Why I'm doing this with scripting tools is because I'm not experienced enough to code 3d in C++ (I'm a 51 years old craftsman not a CS specialist nor professional), but I'm working on this since 2015 in order to have something like Pepakura, and it works well, I managed to have the automatic version unwrap a 2000 triangles model (took hours) that I successfully built on cardboard (took 2 weeks). My primary goal is to unwrap furniture clothe so I won't need more than 2000 triangles most of times. The fact is that automatic unwrapping is very slow with javaScript, for the moment I'm using a strategy that works nicely : I paint my volume so that it has groups of faces that I unwrap separately, it considerably improves the speed, but I'm now hoping that OpenSCAD could help me more. At first I wanted to use TensorFlow but I didn't understand how it works. I'm already impressed by the speed, the sensation of power that OpenSCAD gives. I will try to understand the code that NateTG gave me, it is so much simple than what I did, but I'm afraid that I need to take little steps not to lose tack of what I'm doing. I managed to have the faces neighbors using search(), now I need to start basic unwrapping without checking for overlap. On the OpenJSCAD version, what I did to check overlap was very foolish, I built a 2g geometry with all faces already unwrapped and check if this geometry and the current one intersects, takes very long but works. On vanilla JavaScript I tried lots of things but none worked, so this version is only semi-automatic. Yesterday I used it to unwrap the hand model that I'm using here. Sent from the OpenSCAD mailing list archive at Nabble.com. _______________________________________________ OpenSCAD mailing list To unsubscribe send an email to [hidden email] |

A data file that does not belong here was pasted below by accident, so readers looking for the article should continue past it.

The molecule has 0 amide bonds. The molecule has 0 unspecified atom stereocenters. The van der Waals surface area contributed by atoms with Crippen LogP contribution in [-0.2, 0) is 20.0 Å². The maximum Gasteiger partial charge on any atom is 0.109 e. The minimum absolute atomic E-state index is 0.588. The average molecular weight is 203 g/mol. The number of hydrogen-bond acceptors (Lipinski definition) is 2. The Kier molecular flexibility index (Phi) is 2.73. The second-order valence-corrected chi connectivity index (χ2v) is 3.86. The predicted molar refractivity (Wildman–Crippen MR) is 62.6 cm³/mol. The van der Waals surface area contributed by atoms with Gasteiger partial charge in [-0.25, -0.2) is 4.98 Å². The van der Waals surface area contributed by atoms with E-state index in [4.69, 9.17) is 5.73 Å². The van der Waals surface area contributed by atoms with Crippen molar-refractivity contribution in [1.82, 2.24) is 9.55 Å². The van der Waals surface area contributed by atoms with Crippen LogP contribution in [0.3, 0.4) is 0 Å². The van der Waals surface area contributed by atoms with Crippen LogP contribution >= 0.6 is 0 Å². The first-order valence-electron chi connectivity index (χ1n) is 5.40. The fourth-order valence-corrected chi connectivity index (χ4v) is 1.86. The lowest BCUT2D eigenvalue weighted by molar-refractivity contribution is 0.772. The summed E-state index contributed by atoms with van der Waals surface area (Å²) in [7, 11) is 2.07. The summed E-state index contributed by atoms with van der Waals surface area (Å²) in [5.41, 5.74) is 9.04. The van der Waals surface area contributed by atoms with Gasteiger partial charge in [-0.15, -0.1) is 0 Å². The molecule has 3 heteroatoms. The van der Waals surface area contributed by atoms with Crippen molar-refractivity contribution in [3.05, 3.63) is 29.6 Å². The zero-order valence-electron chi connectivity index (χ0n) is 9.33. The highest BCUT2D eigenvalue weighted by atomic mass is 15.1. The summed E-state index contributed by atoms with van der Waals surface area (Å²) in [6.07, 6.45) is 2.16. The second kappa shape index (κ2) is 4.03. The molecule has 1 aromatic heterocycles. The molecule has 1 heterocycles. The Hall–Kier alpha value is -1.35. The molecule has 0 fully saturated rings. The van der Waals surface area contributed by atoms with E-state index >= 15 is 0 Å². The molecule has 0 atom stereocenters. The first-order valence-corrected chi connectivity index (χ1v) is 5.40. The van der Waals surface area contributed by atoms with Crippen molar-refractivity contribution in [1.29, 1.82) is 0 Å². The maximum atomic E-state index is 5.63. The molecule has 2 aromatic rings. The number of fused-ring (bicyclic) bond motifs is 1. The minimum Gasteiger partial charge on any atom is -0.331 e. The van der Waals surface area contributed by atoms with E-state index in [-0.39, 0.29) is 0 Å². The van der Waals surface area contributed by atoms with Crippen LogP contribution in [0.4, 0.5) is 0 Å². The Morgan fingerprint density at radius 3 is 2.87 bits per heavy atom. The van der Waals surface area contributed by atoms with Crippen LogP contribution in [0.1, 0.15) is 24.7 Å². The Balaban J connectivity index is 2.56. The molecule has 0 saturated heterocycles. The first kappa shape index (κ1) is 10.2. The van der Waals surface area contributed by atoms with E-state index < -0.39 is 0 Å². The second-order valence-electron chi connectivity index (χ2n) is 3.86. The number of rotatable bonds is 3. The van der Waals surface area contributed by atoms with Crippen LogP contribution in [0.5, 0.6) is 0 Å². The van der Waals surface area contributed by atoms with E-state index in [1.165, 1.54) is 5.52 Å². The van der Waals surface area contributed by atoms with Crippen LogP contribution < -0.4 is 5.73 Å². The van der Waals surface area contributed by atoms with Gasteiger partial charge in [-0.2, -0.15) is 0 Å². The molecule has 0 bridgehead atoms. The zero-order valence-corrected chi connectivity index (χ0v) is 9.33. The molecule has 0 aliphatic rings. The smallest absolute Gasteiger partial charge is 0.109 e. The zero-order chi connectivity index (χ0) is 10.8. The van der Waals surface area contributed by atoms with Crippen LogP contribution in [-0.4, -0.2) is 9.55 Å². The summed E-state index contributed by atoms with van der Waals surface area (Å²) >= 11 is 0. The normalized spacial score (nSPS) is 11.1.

In reply to this post by gilboonet
This subject has been discussed here. See: http://forum.openscad.org/flattening-curved-surfaces-tp19727.html _______________________________________________ OpenSCAD mailing list To unsubscribe send an email to [hidden email] |
Thank you, I remember I read that thread several times while I was looking for a way to optimize my script. To unfold the concerned shape, I saved it to STL, then opened it in Wings3d, select the 4 surfaces separately and colored their faces in order to have them group, then export it to OBJ where the data (vertices, faces, groups) can be easily read. It took about 2 minutes to unfold them all with a vanilla js script. So I hope it will be at least 2 times faster with OpenSCAD. Sadly, what I've read from now makes me think that it won't be possible (or at best it will be hard) to write an automatic version as I didn't find a way to have an OpenSCAD script make conditional actions based on an intersection result (I only need to check if the intersection return something), but for the moment I will try to write the rotation of a neighbor triangle. Sent from the OpenSCAD mailing list archive at Nabble.com. _______________________________________________ OpenSCAD mailing list To unsubscribe send an email to [hidden email] |